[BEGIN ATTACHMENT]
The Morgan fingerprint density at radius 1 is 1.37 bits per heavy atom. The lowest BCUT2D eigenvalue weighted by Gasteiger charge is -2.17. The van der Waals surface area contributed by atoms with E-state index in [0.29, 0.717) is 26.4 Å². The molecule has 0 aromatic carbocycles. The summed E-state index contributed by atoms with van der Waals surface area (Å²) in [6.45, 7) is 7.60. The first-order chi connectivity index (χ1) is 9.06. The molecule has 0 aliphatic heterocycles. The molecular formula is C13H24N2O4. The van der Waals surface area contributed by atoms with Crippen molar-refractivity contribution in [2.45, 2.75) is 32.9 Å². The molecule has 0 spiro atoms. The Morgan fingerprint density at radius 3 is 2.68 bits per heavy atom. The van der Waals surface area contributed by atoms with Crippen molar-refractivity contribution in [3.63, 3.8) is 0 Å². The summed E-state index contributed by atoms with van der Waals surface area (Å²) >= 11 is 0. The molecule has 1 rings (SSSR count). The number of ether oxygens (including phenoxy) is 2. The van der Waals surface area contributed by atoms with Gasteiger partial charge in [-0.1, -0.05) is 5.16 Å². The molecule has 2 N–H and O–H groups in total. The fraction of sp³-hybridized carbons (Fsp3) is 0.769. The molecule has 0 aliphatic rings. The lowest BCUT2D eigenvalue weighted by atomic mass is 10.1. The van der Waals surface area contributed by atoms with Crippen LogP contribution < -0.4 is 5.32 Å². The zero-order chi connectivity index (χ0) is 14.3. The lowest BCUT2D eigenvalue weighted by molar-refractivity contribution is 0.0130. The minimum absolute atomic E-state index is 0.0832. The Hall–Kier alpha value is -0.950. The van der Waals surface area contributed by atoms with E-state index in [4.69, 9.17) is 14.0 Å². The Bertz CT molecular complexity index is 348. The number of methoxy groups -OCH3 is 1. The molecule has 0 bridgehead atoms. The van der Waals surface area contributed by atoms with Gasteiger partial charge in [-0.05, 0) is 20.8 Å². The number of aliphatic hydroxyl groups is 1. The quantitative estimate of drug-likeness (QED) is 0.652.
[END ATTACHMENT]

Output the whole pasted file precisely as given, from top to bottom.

The Morgan fingerprint density at radius 1 is 1.37 bits per heavy atom. The lowest BCUT2D eigenvalue weighted by Gasteiger charge is -2.17. The van der Waals surface area contributed by atoms with E-state index in [0.29, 0.717) is 26.4 Å². The molecule has 0 aromatic carbocycles. The summed E-state index contributed by atoms with van der Waals surface area (Å²) in [6.45, 7) is 7.60. The first-order chi connectivity index (χ1) is 9.06. The molecule has 0 aliphatic heterocycles. The molecular formula is C13H24N2O4. The van der Waals surface area contributed by atoms with Crippen molar-refractivity contribution in [2.45, 2.75) is 32.9 Å². The molecule has 0 spiro atoms. The Morgan fingerprint density at radius 3 is 2.68 bits per heavy atom. The van der Waals surface area contributed by atoms with Crippen molar-refractivity contribution in [3.63, 3.8) is 0 Å². The summed E-state index contributed by atoms with van der Waals surface area (Å²) >= 11 is 0. The molecule has 1 rings (SSSR count). The number of ether oxygens (including phenoxy) is 2. The van der Waals surface area contributed by atoms with Gasteiger partial charge in [-0.1, -0.05) is 5.16 Å². The molecule has 2 N–H and O–H groups in total. The fraction of sp³-hybridized carbons (Fsp3) is 0.769. The molecule has 0 aliphatic rings. The lowest BCUT2D eigenvalue weighted by atomic mass is 10.1. The van der Waals surface area contributed by atoms with Crippen LogP contribution < -0.4 is 5.32 Å². The zero-order chi connectivity index (χ0) is 14.3. The lowest BCUT2D eigenvalue weighted by molar-refractivity contribution is 0.0130. The minimum absolute atomic E-state index is 0.0832. The Hall–Kier alpha value is -0.950. The van der Waals surface area contributed by atoms with E-state index in [4.69, 9.17) is 14.0 Å². The Bertz CT molecular complexity index is 348. The number of methoxy groups -OCH3 is 1. The molecule has 0 bridgehead atoms. The van der Waals surface area contributed by atoms with Gasteiger partial charge in [-0.05, 0) is 20.8 Å². The number of aliphatic hydroxyl groups is 1. The quantitative estimate of drug-likeness (QED) is 0.652.